I think the 46 degree heat in Vegas (no, I’m not kidding, it’s The hot) could have melted Yorkmark’s brain.

No one is more relevant in college football than the SEC. The Big Ten is the only one that has a chance of displacing the “It Just Means More” conference. The reason is simple: These leagues win national championships.

Michigan is the reigning champion. The SEC has won 13 titles in the last 18 years. In the entire 28-year history of the Big 12, only Nebraska, OU and Texas have won national championships. All three are long gone.

The new 16-team Big 12, bolstered by the Four Corners additions from the recently disbanded Pac-12, will not be irrelevant. It could end up being the most parity league in all of college football. Still, the question remains: Can it win national championships?

“I think the winner of the Big 12 will have a chance year after year to prevail and get to the championship game. And I think you just have to look at the situation two years ago,” said TCU coach Sonny Dykes, who led the Frogs to the CFP final in the 2022 season. “I think the league is better positioned now to accomplish that than it was then.”

Big 12 Media Days Football

At Big 12 Media Days on Tuesday, Brett Yormark said the league “underperformed” in football last year despite sending a conference-record nine teams to bowl games.

Lucas Peltier, Associated Press

When I asked Utah’s Kyle Whittingham if this year’s Big 12 champion could win a national title, he said, “Absolutely. Why not? We’ll see, but I would say absolutely.”

What else are the coaches supposed to say? The fact is, no one in the Big 12 is considered a clear favorite to win the outright. We’re in Vegas, so let’s go to one of those ubiquitous sportsbooks and look at the odds for the 2025 CFP title. The Big 12’s best hope is Utah, which would pay out an average of $6,000 on a $100 bet on the Utes up front. Bookmakers see 16 other teams across the country with better odds to win the outright than Utah, the Big 12 favorite.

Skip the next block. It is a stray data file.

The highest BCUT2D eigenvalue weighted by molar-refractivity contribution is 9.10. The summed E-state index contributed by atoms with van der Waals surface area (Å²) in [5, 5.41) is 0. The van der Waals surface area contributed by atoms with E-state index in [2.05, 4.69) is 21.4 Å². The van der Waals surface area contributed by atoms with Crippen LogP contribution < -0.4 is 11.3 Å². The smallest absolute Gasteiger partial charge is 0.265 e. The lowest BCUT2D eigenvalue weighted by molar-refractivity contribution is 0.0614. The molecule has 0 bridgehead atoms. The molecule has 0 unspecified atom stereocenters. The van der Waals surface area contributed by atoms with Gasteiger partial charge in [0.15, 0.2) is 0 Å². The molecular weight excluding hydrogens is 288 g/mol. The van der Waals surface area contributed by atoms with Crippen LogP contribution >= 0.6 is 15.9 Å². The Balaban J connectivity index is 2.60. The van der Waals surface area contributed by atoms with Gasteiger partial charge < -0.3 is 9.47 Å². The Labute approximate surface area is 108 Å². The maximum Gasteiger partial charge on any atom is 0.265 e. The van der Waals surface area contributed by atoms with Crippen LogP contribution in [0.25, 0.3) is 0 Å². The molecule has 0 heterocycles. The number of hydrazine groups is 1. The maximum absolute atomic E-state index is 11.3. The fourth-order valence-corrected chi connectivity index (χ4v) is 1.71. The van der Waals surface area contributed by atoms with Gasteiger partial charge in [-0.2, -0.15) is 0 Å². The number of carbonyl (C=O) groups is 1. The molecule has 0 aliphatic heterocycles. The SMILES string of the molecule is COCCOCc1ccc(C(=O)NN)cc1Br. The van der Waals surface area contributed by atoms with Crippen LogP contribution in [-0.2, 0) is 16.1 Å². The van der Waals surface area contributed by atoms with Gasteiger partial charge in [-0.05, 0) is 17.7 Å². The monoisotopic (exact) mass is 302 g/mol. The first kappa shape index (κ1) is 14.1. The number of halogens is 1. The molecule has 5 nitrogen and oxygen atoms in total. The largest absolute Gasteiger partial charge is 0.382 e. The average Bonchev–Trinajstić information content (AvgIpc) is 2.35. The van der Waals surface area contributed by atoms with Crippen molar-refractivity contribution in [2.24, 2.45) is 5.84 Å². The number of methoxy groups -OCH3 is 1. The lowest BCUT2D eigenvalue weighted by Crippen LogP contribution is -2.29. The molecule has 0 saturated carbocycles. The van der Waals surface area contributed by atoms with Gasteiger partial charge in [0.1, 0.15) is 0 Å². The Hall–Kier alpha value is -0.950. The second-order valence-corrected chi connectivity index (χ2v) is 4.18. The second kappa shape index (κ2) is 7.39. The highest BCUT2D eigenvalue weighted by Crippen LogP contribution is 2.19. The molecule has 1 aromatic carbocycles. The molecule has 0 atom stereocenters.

The Big 12 set a record by sending nine teams to bowl games in 2023. So what. No one would point to the winner of the SERVPRO First Responder Bowl as a sign of college football’s credibility.

Even Yormark recognizes this to some extent. When asked, he admitted: “Last year, quite frankly, we did a little worse.”

The Big 12 went 5-4 in bowl games last season, coincidentally tied with the Big Ten and SEC for the second-best record of any conference. (The now-defunct Pac-12 went 5-3.) But for the 18th consecutive year, it failed to win the most important game of the season.

“We’re one of the top three conferences in America — and I say that a lot — and we’re getting better and better,” Yormark said. “Think about where we were 24 months ago and think about where we are today. … We’re getting better and better and I like where we’re going.”

Brandmaster Flash will continue to strive to increase awareness of the Big 12 brand name.

If one of the teams in his league could win the sport’s jackpot, it would be a great help to him.